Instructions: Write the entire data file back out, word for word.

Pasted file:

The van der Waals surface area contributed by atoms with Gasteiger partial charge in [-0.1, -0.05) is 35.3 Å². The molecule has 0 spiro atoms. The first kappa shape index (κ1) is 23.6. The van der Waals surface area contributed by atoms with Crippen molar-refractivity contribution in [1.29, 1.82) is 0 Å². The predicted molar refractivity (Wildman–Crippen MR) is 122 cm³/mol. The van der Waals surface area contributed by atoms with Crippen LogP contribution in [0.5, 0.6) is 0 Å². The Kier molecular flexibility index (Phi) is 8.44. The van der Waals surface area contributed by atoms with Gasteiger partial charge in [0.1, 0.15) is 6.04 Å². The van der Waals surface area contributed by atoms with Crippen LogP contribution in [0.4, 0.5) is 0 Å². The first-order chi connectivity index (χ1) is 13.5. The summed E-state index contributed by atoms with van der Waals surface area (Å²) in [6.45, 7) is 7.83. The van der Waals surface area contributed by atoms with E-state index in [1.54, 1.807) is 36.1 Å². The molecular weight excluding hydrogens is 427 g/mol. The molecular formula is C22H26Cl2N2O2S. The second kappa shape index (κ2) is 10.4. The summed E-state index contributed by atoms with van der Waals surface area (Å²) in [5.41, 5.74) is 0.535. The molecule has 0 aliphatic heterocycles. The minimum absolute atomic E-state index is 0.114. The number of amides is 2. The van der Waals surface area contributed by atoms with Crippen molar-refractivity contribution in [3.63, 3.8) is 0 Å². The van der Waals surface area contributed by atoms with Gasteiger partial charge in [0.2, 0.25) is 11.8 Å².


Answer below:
The van der Waals surface area contributed by atoms with Gasteiger partial charge in [-0.1, -0.05) is 35.3 Å². The molecule has 0 spiro atoms. The first kappa shape index (κ1) is 23.6. The van der Waals surface area contributed by atoms with Crippen molar-refractivity contribution in [1.29, 1.82) is 0 Å². The predicted molar refractivity (Wildman–Crippen MR) is 122 cm³/mol. The van der Waals surface area contributed by atoms with Crippen LogP contribution in [0.5, 0.6) is 0 Å². The Kier molecular flexibility index (Phi) is 8.44. The van der Waals surface area contributed by atoms with Gasteiger partial charge in [0.1, 0.15) is 6.04 Å². The van der Waals surface area contributed by atoms with Crippen LogP contribution in [0.4, 0.5) is 0 Å². The first-order chi connectivity index (χ1) is 13.5. The summed E-state index contributed by atoms with van der Waals surface area (Å²) in [6.45, 7) is 7.83. The van der Waals surface area contributed by atoms with E-state index in [1.54, 1.807) is 36.1 Å². The molecular weight excluding hydrogens is 427 g/mol. The molecular formula is C22H26Cl2N2O2S. The second kappa shape index (κ2) is 10.4. The summed E-state index contributed by atoms with van der Waals surface area (Å²) in [5.41, 5.74) is 0.535. The molecule has 0 aliphatic heterocycles. The minimum absolute atomic E-state index is 0.114. The number of amides is 2. The van der Waals surface area contributed by atoms with Crippen molar-refractivity contribution in [3.63, 3.8) is 0 Å². The van der Waals surface area contributed by atoms with Gasteiger partial charge in [0.2, 0.25) is 11.8 Å².